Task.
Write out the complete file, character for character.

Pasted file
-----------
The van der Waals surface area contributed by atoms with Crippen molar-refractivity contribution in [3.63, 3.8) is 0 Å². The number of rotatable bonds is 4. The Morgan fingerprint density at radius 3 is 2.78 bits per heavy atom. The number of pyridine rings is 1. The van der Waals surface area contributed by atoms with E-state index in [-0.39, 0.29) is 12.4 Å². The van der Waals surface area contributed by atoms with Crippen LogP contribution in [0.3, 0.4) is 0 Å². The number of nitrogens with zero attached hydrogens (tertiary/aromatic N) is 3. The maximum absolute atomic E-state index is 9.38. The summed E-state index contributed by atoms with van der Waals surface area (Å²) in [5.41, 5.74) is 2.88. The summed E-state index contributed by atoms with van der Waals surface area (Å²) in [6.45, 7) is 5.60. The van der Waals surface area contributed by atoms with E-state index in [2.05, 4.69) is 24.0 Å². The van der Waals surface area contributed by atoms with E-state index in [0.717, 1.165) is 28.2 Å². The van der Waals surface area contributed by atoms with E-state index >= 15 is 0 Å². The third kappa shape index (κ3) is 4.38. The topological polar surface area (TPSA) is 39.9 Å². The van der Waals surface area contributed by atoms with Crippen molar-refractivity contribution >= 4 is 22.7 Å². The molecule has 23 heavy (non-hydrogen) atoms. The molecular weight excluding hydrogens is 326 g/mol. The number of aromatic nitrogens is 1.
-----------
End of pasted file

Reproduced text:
The van der Waals surface area contributed by atoms with Crippen molar-refractivity contribution in [3.63, 3.8) is 0 Å². The number of rotatable bonds is 4. The Morgan fingerprint density at radius 3 is 2.78 bits per heavy atom. The number of pyridine rings is 1. The van der Waals surface area contributed by atoms with E-state index in [-0.39, 0.29) is 12.4 Å². The van der Waals surface area contributed by atoms with Crippen LogP contribution in [0.3, 0.4) is 0 Å². The number of nitrogens with zero attached hydrogens (tertiary/aromatic N) is 3. The maximum absolute atomic E-state index is 9.38. The summed E-state index contributed by atoms with van der Waals surface area (Å²) in [5.41, 5.74) is 2.88. The summed E-state index contributed by atoms with van der Waals surface area (Å²) in [6.45, 7) is 5.60. The van der Waals surface area contributed by atoms with E-state index in [2.05, 4.69) is 24.0 Å². The van der Waals surface area contributed by atoms with E-state index in [0.717, 1.165) is 28.2 Å². The van der Waals surface area contributed by atoms with E-state index >= 15 is 0 Å². The third kappa shape index (κ3) is 4.38. The topological polar surface area (TPSA) is 39.9 Å². The van der Waals surface area contributed by atoms with Crippen molar-refractivity contribution >= 4 is 22.7 Å². The molecule has 23 heavy (non-hydrogen) atoms. The molecular weight excluding hydrogens is 326 g/mol. The number of aromatic nitrogens is 1.